What is maintenance?
A person is entitled to basic amenities of life like food, clothing, shelter and other necessary requirements to live a dignified life. Under the principles of social justice, it is the natural duty of a man to provide these amenities to his wife, parents and children in form of maintenance. The Indian law laws down the duty of a man to provide maintenance to his parents, wife and children when they are unable to maintain themselves.
Section 125 of the Code of Criminal Procedure, 1973 lays down the concept of maintenance in India, along with the different personal laws that extend the right of maintenance to not only the wife but also to the parents, children as well as divorced wife.
Maintenance in law is defined as the amount which is paid to dependent wife, child or parents to maintain themselves. The amount can be paid either by doing one lump sum payment or by way of monthly installments.
Maintenance in Indian Law
Maintenance under Hindu Adoption and Maintenance Act, 1956 is provided as a right of a wife to claim it from her husband. A wife can file a maintenance case in India under the act against her husband when she is unable to maintain herself financially.
Hindu Adoptions And Maintenance Act, 1956
Section 18: Maintenance of wife
(1) Subject to the provisions of this section, a Hindu wife, whether married before or after the
commencement of this Act, shall be entitled to be maintained by her husband during her lifetime.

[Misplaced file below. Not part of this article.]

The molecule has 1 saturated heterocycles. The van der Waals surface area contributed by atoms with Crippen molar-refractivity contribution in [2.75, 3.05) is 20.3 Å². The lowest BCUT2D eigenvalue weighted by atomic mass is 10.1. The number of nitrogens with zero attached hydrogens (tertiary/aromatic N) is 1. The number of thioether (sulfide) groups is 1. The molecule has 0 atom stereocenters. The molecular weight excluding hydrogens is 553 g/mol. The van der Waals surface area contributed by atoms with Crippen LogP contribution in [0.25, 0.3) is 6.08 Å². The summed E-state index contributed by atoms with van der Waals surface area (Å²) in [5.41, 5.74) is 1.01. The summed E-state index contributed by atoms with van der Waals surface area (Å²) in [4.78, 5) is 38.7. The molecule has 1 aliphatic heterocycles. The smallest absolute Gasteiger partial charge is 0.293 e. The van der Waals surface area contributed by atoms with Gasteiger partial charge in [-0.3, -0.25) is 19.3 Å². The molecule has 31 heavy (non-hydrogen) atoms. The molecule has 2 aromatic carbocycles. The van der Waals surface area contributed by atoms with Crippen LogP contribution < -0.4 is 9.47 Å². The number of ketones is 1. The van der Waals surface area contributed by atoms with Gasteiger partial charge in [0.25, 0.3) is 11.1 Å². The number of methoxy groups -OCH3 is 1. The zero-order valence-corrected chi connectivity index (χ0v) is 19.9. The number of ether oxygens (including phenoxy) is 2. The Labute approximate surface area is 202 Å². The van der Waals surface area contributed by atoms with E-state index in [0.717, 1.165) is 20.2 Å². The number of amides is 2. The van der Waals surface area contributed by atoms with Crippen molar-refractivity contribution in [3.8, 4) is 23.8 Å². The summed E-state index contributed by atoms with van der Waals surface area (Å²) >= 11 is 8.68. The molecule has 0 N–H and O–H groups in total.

(2) A Hindu wife shall be entitled to live separately from her husband without forfeiting her claim to
(a) If he is guilty of desertion, that is to say, of abandoning her without reasonable
cause and without her consent or against her wish, or of willfully neglecting her;
(b) If he has treated her with such cruelty as to cause a reasonable apprehension in
her mind that it will be harmful or injurious to live with her husband;
(c) If he is suffering from a virulent from of leprosy;
(d) If he has any other wife living ;
(e) If he keeps a concubine in the same house in which his wife is living or habitually
resides with a concubine elsewhere;
(f) if he has ceased to be a Hindu by conversion to another religion ;
(g) if there is any other cause justifying her living separately;
(3) A Hindu wife shall not be entitled to separate residence and maintenance from her husband if
she is unchaste or ceases to be a Hindu by conversion to another religion.
The words “wife or widow” in the context of marriage, succession or maintenance enactments are of restrictive
legal character and imply relationship which is not recognised by land-Rajesh Bai v. Santha Bai 1982 HLR 445.
A man marrying a second time, during the lifetime of his wife, second wife though, having no knowledge of the first marriage, is not entitled to claim maintenance under s, 125 of the Code of Criminal Procedure, as she was
not legally wedded wife and for that the marriage was void.-Jamuna Bai v.Anant Rao 1988 Cr LJ 793.
There is no forum provided under the Act so as to claim maintenance. Maintenance can only be claimed through regular suit.-Krishan Lal v. Sudershan Kumari 1979 HLR 576.
Code of Criminal Procedure
125. Order for maintenance of wives, children and parents.—(1) If any person having sufficient means neglects or refuses to maintain—
(a) his wife, unable to maintain herself, or
(b) his legitimate or illegitimate minor child, whether married or not, unable to maintain itself, or